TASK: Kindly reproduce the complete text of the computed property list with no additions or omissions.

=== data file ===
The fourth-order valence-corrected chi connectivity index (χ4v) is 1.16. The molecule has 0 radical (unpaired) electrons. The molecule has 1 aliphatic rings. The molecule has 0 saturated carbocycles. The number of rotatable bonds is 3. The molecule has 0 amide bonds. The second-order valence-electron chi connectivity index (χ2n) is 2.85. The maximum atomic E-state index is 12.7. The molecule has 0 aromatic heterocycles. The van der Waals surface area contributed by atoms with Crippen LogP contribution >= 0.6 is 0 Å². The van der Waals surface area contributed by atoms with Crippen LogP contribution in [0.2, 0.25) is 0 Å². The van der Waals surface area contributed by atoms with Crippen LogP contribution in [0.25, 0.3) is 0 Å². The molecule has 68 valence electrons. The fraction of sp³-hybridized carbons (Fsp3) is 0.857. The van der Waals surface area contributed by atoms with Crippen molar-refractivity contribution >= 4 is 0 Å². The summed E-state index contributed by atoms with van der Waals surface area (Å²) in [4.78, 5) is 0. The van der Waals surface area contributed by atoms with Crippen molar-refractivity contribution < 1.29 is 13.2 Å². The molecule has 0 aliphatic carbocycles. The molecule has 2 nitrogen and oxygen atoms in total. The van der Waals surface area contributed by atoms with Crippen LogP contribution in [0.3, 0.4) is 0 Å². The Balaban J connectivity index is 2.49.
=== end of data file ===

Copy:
The fourth-order valence-corrected chi connectivity index (χ4v) is 1.16. The molecule has 0 radical (unpaired) electrons. The molecule has 1 aliphatic rings. The molecule has 0 saturated carbocycles. The number of rotatable bonds is 3. The molecule has 0 amide bonds. The second-order valence-electron chi connectivity index (χ2n) is 2.85. The maximum atomic E-state index is 12.7. The molecule has 0 aromatic heterocycles. The van der Waals surface area contributed by atoms with Crippen LogP contribution >= 0.6 is 0 Å². The van der Waals surface area contributed by atoms with Crippen LogP contribution in [0.2, 0.25) is 0 Å². The van der Waals surface area contributed by atoms with Crippen LogP contribution in [0.25, 0.3) is 0 Å². The molecule has 68 valence electrons. The fraction of sp³-hybridized carbons (Fsp3) is 0.857. The van der Waals surface area contributed by atoms with Crippen molar-refractivity contribution >= 4 is 0 Å². The summed E-state index contributed by atoms with van der Waals surface area (Å²) in [4.78, 5) is 0. The van der Waals surface area contributed by atoms with Crippen molar-refractivity contribution < 1.29 is 13.2 Å². The molecule has 0 aliphatic carbocycles. The molecule has 2 nitrogen and oxygen atoms in total. The van der Waals surface area contributed by atoms with Crippen LogP contribution in [0.3, 0.4) is 0 Å². The Balaban J connectivity index is 2.49.